TORONTO — First Nations leaders called on the Ontario and federal governments Monday to help relocate the community of Kashechewan as it deals with annual flooding — a problem one said would have already been solved if it involved a non-Indigenous population.
Communities in eastern and central Ontario, Quebec and New Brunswick are dealing with spring flooding — some with help from military members — but it’s an issue for Kashechewan every year.
The northern Ontario community of 2,500 first flooded in 1976 and has been evacuated annually for the past several years while its members wait for the federal government to fulfil its promises to move them to a permanent new location.
“Both levels of government — Ontario and Canada — has allowed this to be normalized,” said Nishnawbe Aski Nation Deputy Grand Chief Derek Fox. “I believe personally that if these were non-Native, non-First Nations people, action would have happened a lot sooner. I sincerely believe that.”
Federal Indigenous Services Minister Seamus O’Regan said he is committed to the relocation of Kashechewan.
“In the long term we are working closely with the community to achieve progress on vital aspects of relocation, including the transfer of provincial lands to Canada to be designated as reserve lands, working on an access road to the site, the extension of hydro services, a demographics exercise, and planning and design of the new community,” he said in a statement Monday.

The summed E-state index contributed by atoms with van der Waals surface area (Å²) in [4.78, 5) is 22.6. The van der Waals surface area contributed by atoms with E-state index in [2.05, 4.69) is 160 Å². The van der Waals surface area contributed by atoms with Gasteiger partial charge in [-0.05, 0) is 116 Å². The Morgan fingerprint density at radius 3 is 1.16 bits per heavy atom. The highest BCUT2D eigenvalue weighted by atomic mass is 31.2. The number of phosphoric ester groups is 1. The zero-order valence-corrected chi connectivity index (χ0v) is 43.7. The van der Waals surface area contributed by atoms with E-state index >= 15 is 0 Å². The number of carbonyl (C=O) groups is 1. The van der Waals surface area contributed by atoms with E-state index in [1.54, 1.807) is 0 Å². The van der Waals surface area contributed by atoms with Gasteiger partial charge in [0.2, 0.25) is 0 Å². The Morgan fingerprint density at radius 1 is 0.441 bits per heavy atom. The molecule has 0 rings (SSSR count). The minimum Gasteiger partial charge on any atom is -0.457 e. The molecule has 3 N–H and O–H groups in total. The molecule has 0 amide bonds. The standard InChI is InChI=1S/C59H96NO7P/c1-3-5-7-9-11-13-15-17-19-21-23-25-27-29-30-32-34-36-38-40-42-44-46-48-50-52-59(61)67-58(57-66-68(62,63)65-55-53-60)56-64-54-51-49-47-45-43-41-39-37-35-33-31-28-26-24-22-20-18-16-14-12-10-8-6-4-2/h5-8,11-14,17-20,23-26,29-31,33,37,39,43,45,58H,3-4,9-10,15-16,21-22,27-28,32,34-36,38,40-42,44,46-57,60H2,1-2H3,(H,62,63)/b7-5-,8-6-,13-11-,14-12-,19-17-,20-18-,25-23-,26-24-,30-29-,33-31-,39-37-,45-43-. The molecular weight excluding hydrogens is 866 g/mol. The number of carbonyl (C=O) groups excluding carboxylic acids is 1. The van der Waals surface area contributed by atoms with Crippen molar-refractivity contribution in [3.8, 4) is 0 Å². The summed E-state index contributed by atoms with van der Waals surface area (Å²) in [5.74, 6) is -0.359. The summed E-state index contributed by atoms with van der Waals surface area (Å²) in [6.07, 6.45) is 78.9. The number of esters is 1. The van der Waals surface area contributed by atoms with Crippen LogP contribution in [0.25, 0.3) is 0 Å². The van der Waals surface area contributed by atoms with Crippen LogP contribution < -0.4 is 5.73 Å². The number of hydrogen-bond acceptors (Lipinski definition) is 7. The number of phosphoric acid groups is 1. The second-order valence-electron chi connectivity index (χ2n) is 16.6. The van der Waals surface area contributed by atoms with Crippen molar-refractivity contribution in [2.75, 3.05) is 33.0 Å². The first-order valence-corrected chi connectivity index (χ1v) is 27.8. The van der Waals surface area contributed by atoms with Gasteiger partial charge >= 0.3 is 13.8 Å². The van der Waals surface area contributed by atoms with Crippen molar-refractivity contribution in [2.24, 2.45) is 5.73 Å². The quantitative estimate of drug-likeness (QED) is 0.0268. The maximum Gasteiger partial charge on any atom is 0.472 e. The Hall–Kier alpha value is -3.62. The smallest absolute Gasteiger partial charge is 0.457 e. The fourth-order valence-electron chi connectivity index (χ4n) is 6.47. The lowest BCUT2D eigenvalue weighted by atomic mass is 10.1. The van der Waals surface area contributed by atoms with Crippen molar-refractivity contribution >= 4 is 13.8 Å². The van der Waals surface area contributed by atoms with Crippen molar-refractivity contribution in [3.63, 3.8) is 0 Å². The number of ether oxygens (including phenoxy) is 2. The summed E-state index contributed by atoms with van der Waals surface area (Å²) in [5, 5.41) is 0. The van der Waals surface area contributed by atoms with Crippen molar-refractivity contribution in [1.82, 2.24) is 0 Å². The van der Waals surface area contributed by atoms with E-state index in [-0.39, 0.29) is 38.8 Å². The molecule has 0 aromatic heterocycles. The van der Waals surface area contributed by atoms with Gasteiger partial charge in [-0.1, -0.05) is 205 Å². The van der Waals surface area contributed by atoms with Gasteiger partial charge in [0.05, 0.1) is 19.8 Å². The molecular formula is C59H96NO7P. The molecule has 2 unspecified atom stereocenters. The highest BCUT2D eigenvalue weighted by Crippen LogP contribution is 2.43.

Ontario Indigenous Affairs Minister Greg Rickford said the province stands with Kashechewan in its call to the federal government for relocation.
“The federal government has constitutional jurisdiction with respect to reserve creation, and a moral obligation to provide the desperately needed long-term solution that the people of Kashechewan First Nation deserve,” he said. “The families and children of Kashechewan have a right to a safe and healthy community like every other Canadian.”
But NDP Leader Andrea Horwath noted that Ontario was part of a tripartite agreement signed in 2017, and said the situation is just as much Ontario’s responsibility.
“Somebody needs to step up to the plate,” she said. “They can’t simply point fingers at each other.”
Kashechewan Chief Leo Friday said the annual disruptions hurt the community’s connection to the land and culture.
“Because we’ve been displaced and dislocated every spring, we lost a lot of our culture, traditions and teaching,” he said. “We can’t even train our young generation how to harvest in the springtime. Even a lot of our young adults too are having a hard time calling geese, calling ducks and that’s how it is when you don’t live harmony with the land.”
The evacuations disrupt hunting seasons, and children’s schooling, community members and Indigenous leaders said.
“We can only imagine, those of us who don’t have to go through this, what it’s like to leave our homes every single year, to go to a hotel in a strange city, to wait it out and hope that when we return our homes are still there, that our homes are intact, that our community is intact,” said Ontario Regional Chief RoseAnne Archibald.
“That’s what this community goes through every year and has for the last 17 years.”
Community members are set to rally Tuesday on Parliament Hill.